Does the Friday Night Special Limit the Impact of China Tire Trade Case?

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Not surprisingly, the White House released a press release this past Friday night in hopes that the weekend might deflate the impact of the President’s decision to impose a 35% import duty on low-end tires from China in response to a controversial trade case brought by the United Steelworkers union. The media published several stories on the case most of them somewhat critical of the President’s action as fears of protectionist sentiment take root just days before the G20 summit meeting in Pittsburgh. The details of the case can be found here.

To quickly summarize the case details as we previously noted, according to the Cato Institute’s international trade policy expert Daniel Ikenson, It is really nothing more than a matter of a US union objecting to management’s decision to produce its lowest grade (lowest quality, lowest priced, lowest profit margin) tires abroad. The United Steel Workers filed the original petition in the tire case. Their goal was to cap Chinese imports to 2005 levels.

We look at this case a bit differently than the mainstream press.

First, the President had to pick something in which to show union support. Though Obama has implemented some of the Big Labor platform, the biggest issue ” Card Check will come to the fore later this year or early next. Obama likely needed to “come out big” in support of labor before that legislation makes it to his desk.

Second, this was a dumb case to invoke the never-before-used Section 421 Rule.   “Section 421 of the Trade Act of 1974, as amended, is a special statute that applies only to imports from China. It became U.S. law as a condition of China’s accession to the World Trade Organization in 2001. The provision aimed to assuage fears about Chinese competition by establishing a special safeguard to deal with increased imports from China for the first 12 years after China’s entry into the WTO.1 It’s dumb because the case was not filed by tire producers (whom we would all expect to be the ones in opposition) but by the workers of tire producers. Obama should have picked a case brought by US producers, (nearly all anti-dumping cases are brought by producers). The “harm” typically decided in these anti-dumping cases involves harm to the domestic producers of the same goods. Therefore President Obama should have picked a different case to make his trade point.

Third, and this is the one that bothers me the most ” these new duties will not make two beans of difference for workers who have lost their jobs! Why not? Because most companies who buy tires from China have likely already put together contingency sourcing plans to either procure the low end tires elsewhere or simply raise the price for consumers. The alternative global sources will still appear well below the cost of making in terms of make vs. buy decision-making. (We also highly doubt that anyone at the White House thought through the manufacturing consequences, but hey, maybe I’m wrong on that) It’s hard to see how raising the tariff applied to Chinese imports only will likely bring those manufacturing jobs back to America. According to Ikenson citing ITC data, “…the average unit price (based on the customs value) of a tire imported from China in 2008 was $38.98.10 A 55-percent tariff would drive up the unit value to $60.42. But, in 2008, U.S. producers sold 159 million tires, valued at $11 billion, for an average price of $68.60   Factoring in mark-up of the Chinese price, it is reasonable to conclude that prices of American- and Chinese-produced tires might retail for about the same price. But that outcome is highly unlikely to be incentive enough for globalized tire producers to divert production from China to the United States. Instead, producers are much more likely to shift production to Mexico, Brazil, or Indonesia, where the unit prices in 2008 (based on customs value) were $56.26, $48.93, and $32.10, respectively.12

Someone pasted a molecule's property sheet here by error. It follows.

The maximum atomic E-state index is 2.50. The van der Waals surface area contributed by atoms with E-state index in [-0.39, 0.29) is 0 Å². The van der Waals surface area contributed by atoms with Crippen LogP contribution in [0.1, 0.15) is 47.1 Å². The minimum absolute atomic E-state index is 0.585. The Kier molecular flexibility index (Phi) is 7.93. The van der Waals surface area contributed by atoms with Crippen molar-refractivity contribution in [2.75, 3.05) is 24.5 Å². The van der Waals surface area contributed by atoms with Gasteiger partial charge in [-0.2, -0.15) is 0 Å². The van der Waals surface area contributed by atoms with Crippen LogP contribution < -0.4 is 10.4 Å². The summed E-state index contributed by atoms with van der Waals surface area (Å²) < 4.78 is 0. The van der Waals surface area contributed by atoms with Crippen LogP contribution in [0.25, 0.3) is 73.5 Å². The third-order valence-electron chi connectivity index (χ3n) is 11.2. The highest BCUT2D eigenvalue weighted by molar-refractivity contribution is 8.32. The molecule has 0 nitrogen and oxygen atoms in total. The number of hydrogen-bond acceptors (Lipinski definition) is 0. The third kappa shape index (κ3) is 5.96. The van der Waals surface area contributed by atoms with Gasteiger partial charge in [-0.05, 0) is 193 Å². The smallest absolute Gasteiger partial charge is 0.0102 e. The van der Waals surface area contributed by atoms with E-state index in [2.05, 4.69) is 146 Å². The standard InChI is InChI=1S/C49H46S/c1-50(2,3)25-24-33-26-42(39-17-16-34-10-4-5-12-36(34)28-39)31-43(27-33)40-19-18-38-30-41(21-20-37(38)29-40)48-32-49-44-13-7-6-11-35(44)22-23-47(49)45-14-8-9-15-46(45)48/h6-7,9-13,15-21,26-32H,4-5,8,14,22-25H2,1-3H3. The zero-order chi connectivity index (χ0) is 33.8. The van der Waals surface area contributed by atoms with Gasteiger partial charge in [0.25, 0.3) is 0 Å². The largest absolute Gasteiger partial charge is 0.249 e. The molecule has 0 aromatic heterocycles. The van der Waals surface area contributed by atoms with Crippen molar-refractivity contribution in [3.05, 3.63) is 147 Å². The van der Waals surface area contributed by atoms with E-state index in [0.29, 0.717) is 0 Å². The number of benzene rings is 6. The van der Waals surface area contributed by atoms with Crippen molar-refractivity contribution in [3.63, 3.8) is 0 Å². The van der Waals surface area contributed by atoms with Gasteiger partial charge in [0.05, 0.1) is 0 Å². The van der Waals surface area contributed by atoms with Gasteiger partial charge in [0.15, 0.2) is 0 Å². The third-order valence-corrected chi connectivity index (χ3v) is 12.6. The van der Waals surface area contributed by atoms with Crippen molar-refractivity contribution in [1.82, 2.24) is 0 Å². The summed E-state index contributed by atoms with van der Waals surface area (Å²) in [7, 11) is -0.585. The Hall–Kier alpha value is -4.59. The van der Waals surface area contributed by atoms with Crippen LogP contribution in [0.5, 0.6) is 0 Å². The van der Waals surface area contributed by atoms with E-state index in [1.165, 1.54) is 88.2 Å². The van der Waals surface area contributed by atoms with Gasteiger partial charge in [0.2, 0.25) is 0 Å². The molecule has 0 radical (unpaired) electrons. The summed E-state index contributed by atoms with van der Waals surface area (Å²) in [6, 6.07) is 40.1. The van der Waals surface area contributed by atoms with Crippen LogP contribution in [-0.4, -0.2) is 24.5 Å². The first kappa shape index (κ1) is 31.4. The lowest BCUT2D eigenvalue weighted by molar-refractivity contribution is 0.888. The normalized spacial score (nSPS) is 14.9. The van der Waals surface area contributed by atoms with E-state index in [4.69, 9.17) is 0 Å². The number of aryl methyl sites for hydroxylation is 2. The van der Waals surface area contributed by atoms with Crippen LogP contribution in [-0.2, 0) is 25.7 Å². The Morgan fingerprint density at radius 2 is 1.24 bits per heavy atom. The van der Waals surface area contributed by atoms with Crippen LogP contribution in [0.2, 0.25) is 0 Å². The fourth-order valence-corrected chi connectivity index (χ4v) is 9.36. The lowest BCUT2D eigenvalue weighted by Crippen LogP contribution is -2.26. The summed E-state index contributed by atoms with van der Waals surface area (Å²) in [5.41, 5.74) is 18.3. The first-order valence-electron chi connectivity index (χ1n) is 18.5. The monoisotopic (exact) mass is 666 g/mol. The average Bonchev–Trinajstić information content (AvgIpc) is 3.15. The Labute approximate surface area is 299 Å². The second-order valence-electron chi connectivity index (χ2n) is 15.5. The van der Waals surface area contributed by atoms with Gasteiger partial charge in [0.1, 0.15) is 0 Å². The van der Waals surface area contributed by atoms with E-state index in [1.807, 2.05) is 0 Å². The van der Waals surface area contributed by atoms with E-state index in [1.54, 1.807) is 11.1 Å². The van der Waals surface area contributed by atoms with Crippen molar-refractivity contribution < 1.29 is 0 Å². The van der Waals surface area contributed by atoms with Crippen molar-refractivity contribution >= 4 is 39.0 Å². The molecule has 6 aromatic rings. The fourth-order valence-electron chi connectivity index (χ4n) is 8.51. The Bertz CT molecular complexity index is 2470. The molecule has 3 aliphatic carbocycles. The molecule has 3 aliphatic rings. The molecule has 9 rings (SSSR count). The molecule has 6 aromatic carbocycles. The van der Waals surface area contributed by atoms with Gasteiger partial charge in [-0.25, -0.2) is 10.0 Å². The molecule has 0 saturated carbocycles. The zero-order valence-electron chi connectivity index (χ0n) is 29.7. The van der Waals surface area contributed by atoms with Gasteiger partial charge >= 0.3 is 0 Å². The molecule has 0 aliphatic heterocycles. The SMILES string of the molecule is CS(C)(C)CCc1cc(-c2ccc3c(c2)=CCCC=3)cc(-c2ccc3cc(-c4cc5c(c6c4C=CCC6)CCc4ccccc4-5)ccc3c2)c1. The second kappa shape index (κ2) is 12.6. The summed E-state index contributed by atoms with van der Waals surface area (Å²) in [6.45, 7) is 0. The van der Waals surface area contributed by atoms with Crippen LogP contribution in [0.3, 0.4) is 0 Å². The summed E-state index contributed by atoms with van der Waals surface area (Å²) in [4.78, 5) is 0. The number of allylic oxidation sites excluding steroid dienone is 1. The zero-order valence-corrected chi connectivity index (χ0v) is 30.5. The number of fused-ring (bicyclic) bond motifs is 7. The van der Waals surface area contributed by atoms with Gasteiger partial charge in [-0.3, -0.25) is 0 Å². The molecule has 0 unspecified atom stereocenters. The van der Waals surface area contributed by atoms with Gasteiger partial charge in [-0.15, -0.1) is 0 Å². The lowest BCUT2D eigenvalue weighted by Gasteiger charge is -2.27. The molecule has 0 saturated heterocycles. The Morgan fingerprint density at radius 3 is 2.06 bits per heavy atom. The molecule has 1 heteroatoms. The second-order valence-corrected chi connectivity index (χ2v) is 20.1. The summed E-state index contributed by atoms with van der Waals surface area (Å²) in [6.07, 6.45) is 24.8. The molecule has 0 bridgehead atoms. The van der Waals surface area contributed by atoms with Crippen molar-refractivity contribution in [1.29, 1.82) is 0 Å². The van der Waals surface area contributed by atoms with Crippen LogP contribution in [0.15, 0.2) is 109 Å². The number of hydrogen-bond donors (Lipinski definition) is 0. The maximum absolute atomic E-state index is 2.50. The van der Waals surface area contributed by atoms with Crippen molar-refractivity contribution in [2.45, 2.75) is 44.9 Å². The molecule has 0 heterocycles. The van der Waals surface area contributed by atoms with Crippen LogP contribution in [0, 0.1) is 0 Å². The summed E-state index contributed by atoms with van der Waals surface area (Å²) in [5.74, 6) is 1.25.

Finally, we all know that China will retaliate, in fact, the media reports the Chinese government has already blasted the decision, according to China’s minister of commerce, Chen Deming, “This is a grave act of trade protectionism,” he is quoted as saying. The Chinese will retaliate by announcing their own increased tariffs placed on imported products from the US. What’s completely unfair is that those tariffs will likely apply to products made from a different part of the manufacturing industry and not the tire industry sector.

Does this decision mean Obama is anti-free trade? No, we wouldn’t go so far as to say that. He has a big labor constituency he must thank and support for his presidential win. Unfortunately, the Chinese will likely not see it that way.

–Lisa Reisman

Postscript: This article appeared on Bloomberg late Sunday afternoon

Comments (3)

  1. Rob Meyer says:

    University of Texas economist Michael Brandl suggests this action by Pres. Obama is a gamble, but one that needs to be played out to force China away from its historical one-sided trade activities. Watch

  2. admin says:

    Rob, We’re not in disagreement. Currency manipulation has and still is a major issue affecting trade policy decisions. Let’s hope Michael Brandl is correct and Obama is trying a “stick” approach to trade with China and China backs down but somehow, I fear it won’t be so….LAR

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